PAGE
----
To mark composer Michael Giacchino’s triumphant return with Star Trek Beyond, Sean Wilson explores the extraordinarily rich legacy of music from the Star Trek movies…
From being initially written off on the basis of the underwhelming trailers to its emergence as a funny, fast-paced and fan-pleasing summer blockbuster, Star Trek Beyond has according to most critics done a bang up job of both honouring and continuing the classic franchise on the eve of its 50th anniversary.
Key to its impact is yet another rousingly adventurous and rich score from Michael Giacchino, whose return to the Trek realm for the third time was launched with a spectacular live concert performance at the movie’s premiere in Los Angeles. But then music has always been one of the most important and powerful weapons in the Star Trek arsenal, several of Hollywood’s most legendary composers having beamed us into the unknown. Here is a guide to each of the Trek movie scores, ones that encapsulate the remarkable breadth of musical diversity and imagination that has coursed throughout the series.
The Cloud – Star Trek: The Motion Picture (Jerry Goldsmith)
Following the 1969 demise of the original TV series, the U.S.S. Enterprise crew were eventually reunited for their seemingly auspicious 1979 movie debut – only it didn’t pan out as successfully as hoped, audiences complaining about the draggy pace, downbeat tone and emphasis on (admittedly jaw-dropping) visuals at the expense of character depth. No matter – it allowed the esteemed Jerry Goldsmith, then in the midst of a purple patch following the likes of Planet of the Apes, Chinatown and Capricorn One (with Alien still to come) to paint on a staggeringly rich and creative canvas. His sweeping new theme, incorporating strains of Alexander Courage’s original series fanfare, only came about when director Robert Wise rejected his initial idea; augmented with a host of swirling strings and Goldsmith’s traditional genre-defying approach (the blaster beam is unforgettable), it’s a landmark in sci-fi scoring, regardless of what one makes of the movie.
Battle in the Mutara Nebula – Star Trek II: The Wrath of Khan (James Horner)
1982’s rambunctious and joyous sequel blew away the Motion Picture cobwebs with a blast of pacy action and intricate character beats, finally giving fans what they’d been craving for years whilst also luring in newcomers previously immune to Trek’s charms. Director Nicholas Meyer had been planning to get Jerry Goldsmith back for the sequel but he proved too expensive, paving the way for then up-and-comer James Horner to make his imprint on Hollywood. Having already graced numerous Roger Corman B-movies with his gloriously melodic approach (Battle Beyond the Stars et al), Horner wasn’t about to pass up the opportunity to make The Wrath of Khan as exciting as possible and he duly responded with a rip-roaring, emotional score; less cerebral and sophisticated than Goldsmith’s certainly, but way more fun.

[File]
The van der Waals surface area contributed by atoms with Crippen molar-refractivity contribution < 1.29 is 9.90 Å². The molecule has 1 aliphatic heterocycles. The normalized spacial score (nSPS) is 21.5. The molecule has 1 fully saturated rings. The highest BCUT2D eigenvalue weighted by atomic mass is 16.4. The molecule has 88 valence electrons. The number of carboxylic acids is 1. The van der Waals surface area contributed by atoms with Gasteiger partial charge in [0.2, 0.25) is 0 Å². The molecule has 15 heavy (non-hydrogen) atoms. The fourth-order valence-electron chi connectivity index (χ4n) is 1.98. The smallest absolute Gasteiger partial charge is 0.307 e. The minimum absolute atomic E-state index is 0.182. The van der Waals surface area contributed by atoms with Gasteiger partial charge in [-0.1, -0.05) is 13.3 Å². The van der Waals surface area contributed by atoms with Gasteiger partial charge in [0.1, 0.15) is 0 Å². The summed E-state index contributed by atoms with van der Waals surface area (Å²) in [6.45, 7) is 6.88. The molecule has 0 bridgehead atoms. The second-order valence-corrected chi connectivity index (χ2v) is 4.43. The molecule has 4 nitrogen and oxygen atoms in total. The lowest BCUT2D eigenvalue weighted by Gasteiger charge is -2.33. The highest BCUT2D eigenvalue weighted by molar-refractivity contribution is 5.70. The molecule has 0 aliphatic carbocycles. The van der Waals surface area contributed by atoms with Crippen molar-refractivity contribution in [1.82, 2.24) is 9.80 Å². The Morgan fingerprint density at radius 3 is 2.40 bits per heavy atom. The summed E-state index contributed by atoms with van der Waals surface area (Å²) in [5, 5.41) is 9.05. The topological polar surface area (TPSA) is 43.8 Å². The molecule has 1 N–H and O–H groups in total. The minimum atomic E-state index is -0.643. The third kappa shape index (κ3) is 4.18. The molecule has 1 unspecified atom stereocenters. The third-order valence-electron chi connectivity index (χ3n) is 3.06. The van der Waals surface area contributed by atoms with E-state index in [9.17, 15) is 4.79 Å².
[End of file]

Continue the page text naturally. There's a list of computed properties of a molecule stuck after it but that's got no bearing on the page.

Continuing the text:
Returning to Vulcan – Star Trek III: The Search for Spock
The apparent death of Leonard Nimoy’s Vulcan at the conclusion of The Wrath of Khan informs the somewhat more melancholy and wistful tone of Horner’s second (and final) score in the series, one that plays around with his earlier Spock material to genuinely moving effect. It’s a reminder of how nakedly and unashamedly emotional the Trek scores are capable of being, particularly when the music is allowed to centre around character, as opposed to action. The late, great Horner was always outstanding at composing long-lined, heartrending melodies and the ‘Returning to Vulcan’ track demonstrates Horner’s intuitive grasp of Star Trek iconography perfectly.
Main Theme – Star Trek IV: The Voyage Home
Given the multitude of different composers the Star Trek movies have attracted, it’s little wonder that the soundtracks themselves span as many different tones and styles as the Enterprise traverses planets. When it came to the fourth movie (forever destined to be remembered as the one with the whales), director Leonard Nimoy broke with the Jerry Goldsmith/James Horner tradition and hired composer Leonard Rosenman to craft a notably lighter, more jaunty score befitting the story’s more humorous, intimate nature. A composer of formidable repute, having worked on such projects as James Dean classic East of Eden, the animated version of Lord of the Rings and the powerful double-whammy of Barry Lyndon and Bound for Glory (winning Oscars for both), Rosenman’s characteristically intricate, upbeat and rhythmic style proves an excellent match for this eccentrically enjoyable Trek outing.
An Angry God – Star Trek V: The Final Frontier (Jerry Goldsmith)
Always a composer cursed with inordinate bad luck, Goldsmith’s long-awaited return to the soundtrack universe coincided with one of its weakest entries. William Shatner takes the helm for the somewhat bizarre story that results in his Kirk having a full-blown barney with God; even so, Goldsmith was never a composer to let lack of merit get between him and some seriously impressive music. Indeed, the religious subtext of the movie, ridiculous as it may seem, allowed the composer to let rip with some of his most spiritually beautiful 1980s material, in many ways anticipating the shimmering, ethereal quality of his landmark Total Recall a year later.
…Click below to continue on The Undiscovered Country through to Star Trek Into Darkness…